Talks in My Studio: The Art of Seeing, Facts and Fancies about Art, Pictures; Together with A Plain Guide to Water-color Painting and Sketching from Nature

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Whitaker and Ray Company (Incorporated), 1903 - Art - 91 pages
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Page 52 - Style in painting is the same as in writing, a power over materials, whether words or colours, by which conceptions or sentiments are conveyed.
Page 50 - Raffaelle proceeded, and acquired a much more elevated manner after he had quitted the school of Perugino, and seen the works of Leonardo da Vinci.
Page 51 - ... close observation of nature. By aerial perspective two results are obtained :—1. each object in a picture receives that degree of color and light which belongs to its distance from the eye; 2. the various local tones are made to unite in one chief tone, which is nothing else than the common color of the air, and the light which penetrates it. The charm and harmony of a picture, particularly of a landscape, depend greatly upon a correct application of aerial perspective. Aerial perspective is...
Page 51 - Distant objects in a clear southern air appear to an eye accustomed to a thick northern atmosphere much nearer than they really are. Thus, as the air changes, the aerial perspective must change. Morning, noon, evening, moonshine, winter, summer, the sea, &c. all have their different aerial perspective. In aerial perspective, the weakening of the tints corresponds to the foreshortening of the receding lines in linear perspective. In the illuminated parts of objects, the tints are represented more...
Page 45 - The gusto grande of the Italians, the beau ideal of the French, and the great style, genius, and taste among the English, are but different appellations of the same thing. It is this intellectual dignity, they say, that ennobles the Painter's art ; that lays the line between him and the mere mechanic ; and produces those great effects in an instant, which eloquence and poetry, by slow and repeated efforts, are scarcely able to attain.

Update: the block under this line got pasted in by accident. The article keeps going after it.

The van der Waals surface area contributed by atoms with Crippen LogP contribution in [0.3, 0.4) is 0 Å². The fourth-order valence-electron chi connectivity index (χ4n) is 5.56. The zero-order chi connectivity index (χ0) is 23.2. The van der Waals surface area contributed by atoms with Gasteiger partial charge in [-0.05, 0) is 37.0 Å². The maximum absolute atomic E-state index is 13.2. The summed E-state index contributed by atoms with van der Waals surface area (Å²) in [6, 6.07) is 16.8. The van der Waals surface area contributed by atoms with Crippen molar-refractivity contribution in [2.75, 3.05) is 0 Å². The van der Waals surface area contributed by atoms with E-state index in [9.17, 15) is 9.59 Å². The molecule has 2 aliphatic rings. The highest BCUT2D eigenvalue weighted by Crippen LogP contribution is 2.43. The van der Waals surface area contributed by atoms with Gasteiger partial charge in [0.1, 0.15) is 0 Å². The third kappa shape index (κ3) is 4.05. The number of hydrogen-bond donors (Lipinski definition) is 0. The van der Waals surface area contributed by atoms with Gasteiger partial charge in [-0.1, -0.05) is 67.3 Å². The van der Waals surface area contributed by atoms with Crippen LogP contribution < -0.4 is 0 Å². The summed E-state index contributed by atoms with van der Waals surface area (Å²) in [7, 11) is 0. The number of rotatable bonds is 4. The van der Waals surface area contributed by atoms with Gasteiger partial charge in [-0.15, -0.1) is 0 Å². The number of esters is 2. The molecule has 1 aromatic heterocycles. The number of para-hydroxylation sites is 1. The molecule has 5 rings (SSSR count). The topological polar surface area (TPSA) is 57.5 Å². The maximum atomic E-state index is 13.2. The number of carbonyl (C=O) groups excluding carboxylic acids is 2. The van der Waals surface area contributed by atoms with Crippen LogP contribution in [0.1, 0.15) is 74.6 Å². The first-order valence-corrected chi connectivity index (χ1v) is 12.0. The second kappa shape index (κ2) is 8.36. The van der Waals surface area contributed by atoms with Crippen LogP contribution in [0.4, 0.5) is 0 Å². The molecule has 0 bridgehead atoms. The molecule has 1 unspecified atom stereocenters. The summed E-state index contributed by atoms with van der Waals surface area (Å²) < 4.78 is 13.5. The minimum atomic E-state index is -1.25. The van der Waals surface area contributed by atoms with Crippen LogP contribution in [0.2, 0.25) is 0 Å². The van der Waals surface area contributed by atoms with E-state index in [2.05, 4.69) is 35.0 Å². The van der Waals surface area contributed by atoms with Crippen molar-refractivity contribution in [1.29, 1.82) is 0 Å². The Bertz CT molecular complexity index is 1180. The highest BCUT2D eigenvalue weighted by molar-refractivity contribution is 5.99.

Page 46 - Chiaro-oscuro particularly refers to the great masses of lights and shadows in a painting, when the objects are so disposed by artful management, that their lights are together on one side, and their darks on the other. The best examples among the Italians are to be found in the works of Correggio, Leonardo da Vinci, and Giorgione ; among the Dutch, in those of Rembrandt, Adrian Ostade, and De Hooge. A composition, however perfect in other respects, becomes a picture only by means of the chiaro-oscuro,...
Page 46 - It comprehends," says Professor Phillips in his lectures, " not only light and shade, without which the form of no object can be perfectly represented, but also all arrangements of light and dark colors in every degree; in short, in accordance with the compound word composing its name, which we have adopted from the Italian, the light and dark of a picture.
Page 47 - A composition, however perfect in other respects, becomes a picture only by means of the chiaroscuro, which gives faithfulness to the representations, and therefore is of the highest importance to the painter ; at the same time, it is one of the most difficult branches o,f the artist's study, because no precise rules can be given for its execution.
Page 47 - Composition, which is the principal part of the Invention of a Painter, is by far the greatest difficulty he has to encounter. Every man that can paint at all, can execute individual parts ; but to keep those parts in due subordination as relative to a whole, requires a comprehensive view of the art, that more strongly implies genius, than perhaps any other quality whatever.
Page 48 - This term is used by artists to express the common defect of the early painters in oil, who had but little knowledge of the flowing contours, which so elegantly show the delicate forms of the limbs and the insertions of the muscles; their coloring was...

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